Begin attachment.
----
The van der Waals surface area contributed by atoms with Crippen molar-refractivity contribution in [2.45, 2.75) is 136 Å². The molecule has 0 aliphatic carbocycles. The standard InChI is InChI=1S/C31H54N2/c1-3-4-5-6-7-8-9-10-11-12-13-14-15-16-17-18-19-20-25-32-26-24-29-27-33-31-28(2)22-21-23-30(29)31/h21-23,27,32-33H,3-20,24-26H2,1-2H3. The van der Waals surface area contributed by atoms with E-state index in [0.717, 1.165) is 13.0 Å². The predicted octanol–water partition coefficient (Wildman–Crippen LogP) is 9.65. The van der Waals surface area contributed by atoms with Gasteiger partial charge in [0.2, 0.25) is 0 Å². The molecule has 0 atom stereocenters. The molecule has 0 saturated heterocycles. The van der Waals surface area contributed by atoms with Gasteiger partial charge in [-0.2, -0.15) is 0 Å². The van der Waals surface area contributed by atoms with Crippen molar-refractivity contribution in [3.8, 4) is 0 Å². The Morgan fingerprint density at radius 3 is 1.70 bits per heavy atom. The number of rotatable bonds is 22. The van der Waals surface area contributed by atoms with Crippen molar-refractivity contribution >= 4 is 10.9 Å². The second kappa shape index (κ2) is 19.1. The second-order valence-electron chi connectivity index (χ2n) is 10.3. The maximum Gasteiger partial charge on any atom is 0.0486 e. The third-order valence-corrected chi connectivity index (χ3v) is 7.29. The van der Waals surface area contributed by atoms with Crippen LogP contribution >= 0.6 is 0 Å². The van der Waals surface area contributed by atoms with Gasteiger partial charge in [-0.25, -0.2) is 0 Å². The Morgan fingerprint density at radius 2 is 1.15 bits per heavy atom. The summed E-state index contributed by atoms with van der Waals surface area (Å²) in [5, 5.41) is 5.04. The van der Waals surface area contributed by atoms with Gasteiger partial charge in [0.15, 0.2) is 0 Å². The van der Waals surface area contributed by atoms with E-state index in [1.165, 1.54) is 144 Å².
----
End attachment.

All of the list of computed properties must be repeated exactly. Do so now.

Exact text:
The van der Waals surface area contributed by atoms with Crippen molar-refractivity contribution in [2.45, 2.75) is 136 Å². The molecule has 0 aliphatic carbocycles. The standard InChI is InChI=1S/C31H54N2/c1-3-4-5-6-7-8-9-10-11-12-13-14-15-16-17-18-19-20-25-32-26-24-29-27-33-31-28(2)22-21-23-30(29)31/h21-23,27,32-33H,3-20,24-26H2,1-2H3. The van der Waals surface area contributed by atoms with E-state index in [0.717, 1.165) is 13.0 Å². The predicted octanol–water partition coefficient (Wildman–Crippen LogP) is 9.65. The van der Waals surface area contributed by atoms with Gasteiger partial charge in [0.2, 0.25) is 0 Å². The molecule has 0 atom stereocenters. The molecule has 0 saturated heterocycles. The van der Waals surface area contributed by atoms with Gasteiger partial charge in [-0.2, -0.15) is 0 Å². The van der Waals surface area contributed by atoms with Crippen molar-refractivity contribution in [3.8, 4) is 0 Å². The Morgan fingerprint density at radius 3 is 1.70 bits per heavy atom. The number of rotatable bonds is 22. The van der Waals surface area contributed by atoms with Crippen molar-refractivity contribution >= 4 is 10.9 Å². The second kappa shape index (κ2) is 19.1. The second-order valence-electron chi connectivity index (χ2n) is 10.3. The maximum Gasteiger partial charge on any atom is 0.0486 e. The third-order valence-corrected chi connectivity index (χ3v) is 7.29. The van der Waals surface area contributed by atoms with Crippen LogP contribution >= 0.6 is 0 Å². The van der Waals surface area contributed by atoms with Gasteiger partial charge in [-0.25, -0.2) is 0 Å². The Morgan fingerprint density at radius 2 is 1.15 bits per heavy atom. The summed E-state index contributed by atoms with van der Waals surface area (Å²) in [5, 5.41) is 5.04. The van der Waals surface area contributed by atoms with Gasteiger partial charge in [0.15, 0.2) is 0 Å². The van der Waals surface area contributed by atoms with E-state index in [1.165, 1.54) is 144 Å².